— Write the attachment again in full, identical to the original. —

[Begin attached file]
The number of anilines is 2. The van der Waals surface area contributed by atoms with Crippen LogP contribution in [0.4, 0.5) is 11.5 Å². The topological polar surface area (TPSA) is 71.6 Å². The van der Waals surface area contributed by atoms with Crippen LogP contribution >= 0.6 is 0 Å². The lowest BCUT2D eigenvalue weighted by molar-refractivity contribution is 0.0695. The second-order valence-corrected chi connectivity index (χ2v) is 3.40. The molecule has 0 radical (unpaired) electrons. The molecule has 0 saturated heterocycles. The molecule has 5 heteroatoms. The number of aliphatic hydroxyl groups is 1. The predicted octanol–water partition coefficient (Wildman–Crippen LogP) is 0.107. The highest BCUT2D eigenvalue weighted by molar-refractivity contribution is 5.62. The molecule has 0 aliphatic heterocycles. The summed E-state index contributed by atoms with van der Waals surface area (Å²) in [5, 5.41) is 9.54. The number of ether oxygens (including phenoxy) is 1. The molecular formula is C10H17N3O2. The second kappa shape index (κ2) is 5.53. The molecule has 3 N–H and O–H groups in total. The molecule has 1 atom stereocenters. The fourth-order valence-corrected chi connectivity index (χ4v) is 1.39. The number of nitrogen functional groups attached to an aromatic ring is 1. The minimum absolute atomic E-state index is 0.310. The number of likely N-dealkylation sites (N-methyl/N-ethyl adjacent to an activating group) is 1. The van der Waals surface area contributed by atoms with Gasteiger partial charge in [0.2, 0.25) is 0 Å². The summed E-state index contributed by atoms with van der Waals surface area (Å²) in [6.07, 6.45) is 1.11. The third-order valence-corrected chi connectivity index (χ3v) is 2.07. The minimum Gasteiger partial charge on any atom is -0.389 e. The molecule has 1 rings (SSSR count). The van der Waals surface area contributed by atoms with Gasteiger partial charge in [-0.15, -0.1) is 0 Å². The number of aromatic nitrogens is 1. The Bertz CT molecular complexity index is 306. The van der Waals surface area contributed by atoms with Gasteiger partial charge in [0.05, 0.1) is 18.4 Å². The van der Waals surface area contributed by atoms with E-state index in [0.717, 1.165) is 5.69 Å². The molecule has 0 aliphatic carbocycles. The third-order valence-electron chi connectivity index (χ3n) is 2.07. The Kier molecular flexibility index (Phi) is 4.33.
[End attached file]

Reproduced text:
The number of anilines is 2. The van der Waals surface area contributed by atoms with Crippen LogP contribution in [0.4, 0.5) is 11.5 Å². The topological polar surface area (TPSA) is 71.6 Å². The van der Waals surface area contributed by atoms with Crippen LogP contribution >= 0.6 is 0 Å². The lowest BCUT2D eigenvalue weighted by molar-refractivity contribution is 0.0695. The second-order valence-corrected chi connectivity index (χ2v) is 3.40. The molecule has 0 radical (unpaired) electrons. The molecule has 0 saturated heterocycles. The molecule has 5 heteroatoms. The number of aliphatic hydroxyl groups is 1. The predicted octanol–water partition coefficient (Wildman–Crippen LogP) is 0.107. The highest BCUT2D eigenvalue weighted by molar-refractivity contribution is 5.62. The molecule has 0 aliphatic heterocycles. The summed E-state index contributed by atoms with van der Waals surface area (Å²) in [5, 5.41) is 9.54. The number of ether oxygens (including phenoxy) is 1. The molecular formula is C10H17N3O2. The second kappa shape index (κ2) is 5.53. The molecule has 3 N–H and O–H groups in total. The molecule has 1 atom stereocenters. The fourth-order valence-corrected chi connectivity index (χ4v) is 1.39. The number of nitrogen functional groups attached to an aromatic ring is 1. The minimum absolute atomic E-state index is 0.310. The number of likely N-dealkylation sites (N-methyl/N-ethyl adjacent to an activating group) is 1. The van der Waals surface area contributed by atoms with Gasteiger partial charge in [0.2, 0.25) is 0 Å². The summed E-state index contributed by atoms with van der Waals surface area (Å²) in [6.07, 6.45) is 1.11. The third-order valence-corrected chi connectivity index (χ3v) is 2.07. The minimum Gasteiger partial charge on any atom is -0.389 e. The molecule has 1 rings (SSSR count). The van der Waals surface area contributed by atoms with Gasteiger partial charge in [-0.15, -0.1) is 0 Å². The number of aromatic nitrogens is 1. The Bertz CT molecular complexity index is 306. The van der Waals surface area contributed by atoms with Gasteiger partial charge in [0.05, 0.1) is 18.4 Å². The van der Waals surface area contributed by atoms with E-state index in [0.717, 1.165) is 5.69 Å². The molecule has 0 aliphatic carbocycles. The third-order valence-electron chi connectivity index (χ3n) is 2.07. The Kier molecular flexibility index (Phi) is 4.33.